This interpretation of the poem would fit much better with Eliot’s known religious and political sympathies, as well as doing justice to a greater range of data regarding Usk and Llangybi. However, there is one line that sticks out and seems to better fit the other interpretation – that we should not look for God in ancient traditions – and that is that we should ‘not spell old enchantments’ but instead should ‘let them sleep’. One initially gets the impression that the old enchantments referred to must be medieval devotions; but the whole structure and narrative thrust of the poem seems to point the reader away from the well at Llangybi and towards Usk, and given what we know about the history of both these places, it is very difficult to see that the ‘old enchantments’ are medieval.

Instead, I believe it makes more sense to see Eliot as indulging in a bit of irony here, and that it is the Protestant novelties that swept away the Catholic traditions he held so dear he is referring to as ‘old enchantments’. His particular brand of Anglicanism was one that revered the traditions of the ancient Church, looked to papal encyclicals and the writings of the saints for moral and spiritual guidance more than anything that came out of Canterbury, and he ultimately only refrained from becoming a Catholic because he felt strongly that religion and culture should be one, and that true Catholic renewal could only come about in the national church. The introduction of Lutheran and Calvinist ideas into that church can, in the context of Anglo-Catholic revival, be seen very much as ‘old’ and as enchantments.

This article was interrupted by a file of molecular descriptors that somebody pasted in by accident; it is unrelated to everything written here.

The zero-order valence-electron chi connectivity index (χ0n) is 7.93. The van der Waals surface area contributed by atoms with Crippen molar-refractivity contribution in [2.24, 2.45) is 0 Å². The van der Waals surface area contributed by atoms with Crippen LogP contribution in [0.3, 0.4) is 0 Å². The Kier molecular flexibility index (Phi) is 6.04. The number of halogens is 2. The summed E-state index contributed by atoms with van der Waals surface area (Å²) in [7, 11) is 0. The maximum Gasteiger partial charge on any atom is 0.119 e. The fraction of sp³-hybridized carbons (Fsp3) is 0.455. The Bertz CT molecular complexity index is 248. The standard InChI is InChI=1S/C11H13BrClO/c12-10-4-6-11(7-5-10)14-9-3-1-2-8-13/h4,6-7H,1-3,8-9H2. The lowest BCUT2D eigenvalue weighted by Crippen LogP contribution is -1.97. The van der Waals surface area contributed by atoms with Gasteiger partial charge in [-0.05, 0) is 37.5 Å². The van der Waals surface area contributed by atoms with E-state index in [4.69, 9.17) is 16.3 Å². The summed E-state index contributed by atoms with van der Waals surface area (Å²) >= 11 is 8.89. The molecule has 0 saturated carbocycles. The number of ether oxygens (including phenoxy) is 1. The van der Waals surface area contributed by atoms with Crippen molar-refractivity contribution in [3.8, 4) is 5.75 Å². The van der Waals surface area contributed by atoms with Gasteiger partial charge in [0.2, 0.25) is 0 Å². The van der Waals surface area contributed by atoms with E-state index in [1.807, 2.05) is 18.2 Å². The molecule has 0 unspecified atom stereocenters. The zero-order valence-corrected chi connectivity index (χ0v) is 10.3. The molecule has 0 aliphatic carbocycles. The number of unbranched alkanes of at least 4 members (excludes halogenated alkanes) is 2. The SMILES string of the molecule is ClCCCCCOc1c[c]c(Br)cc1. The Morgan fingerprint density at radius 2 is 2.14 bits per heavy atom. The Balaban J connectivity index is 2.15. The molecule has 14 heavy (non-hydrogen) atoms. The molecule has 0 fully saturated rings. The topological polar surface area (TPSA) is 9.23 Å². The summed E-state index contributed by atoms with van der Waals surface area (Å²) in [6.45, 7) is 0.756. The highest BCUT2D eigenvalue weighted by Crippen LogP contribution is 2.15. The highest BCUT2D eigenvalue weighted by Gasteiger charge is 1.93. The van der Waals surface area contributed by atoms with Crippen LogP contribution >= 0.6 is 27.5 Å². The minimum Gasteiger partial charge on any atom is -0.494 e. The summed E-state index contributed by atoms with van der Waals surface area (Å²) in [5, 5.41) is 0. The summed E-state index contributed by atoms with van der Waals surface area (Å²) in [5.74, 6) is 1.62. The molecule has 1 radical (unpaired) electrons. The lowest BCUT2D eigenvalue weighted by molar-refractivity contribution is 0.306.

However, regardless of the true intentions and historical allusions that T. S. Eliot was getting at (which it is unlikely we will ever know for sure) Usk remains a compelling and strangely moving poem, employing imagery that calls to mind renewed strength at dusk after a long day’s walk when one’s destination is finally in view, and thus providing a profound sense of peace after turbulence, or reassurance at a time of worry and fatigue. Whilst I believe my interpretation to be true to the known facts of time and place, and faithful to Eliot’s wider vision, one who disagrees with it can still find in this poem a superb resource for comfort and refreshment of the soul – which is, ultimately, what I’m sure Eliot would have deemed to be the more important thing:


Do not suddenly break the branch, or

Hope to find

The white hart over the white well.

Glance aside, not for lance, do not spell

Old enchantments. Let them sleep.

‘Gently dip, but not too deep’,

Lift your eyes

Where the roads dip and where the roads rise

Seek only there

Where the grey light meets the green air

The Hermit’s chapel, the pilgrim’s prayer.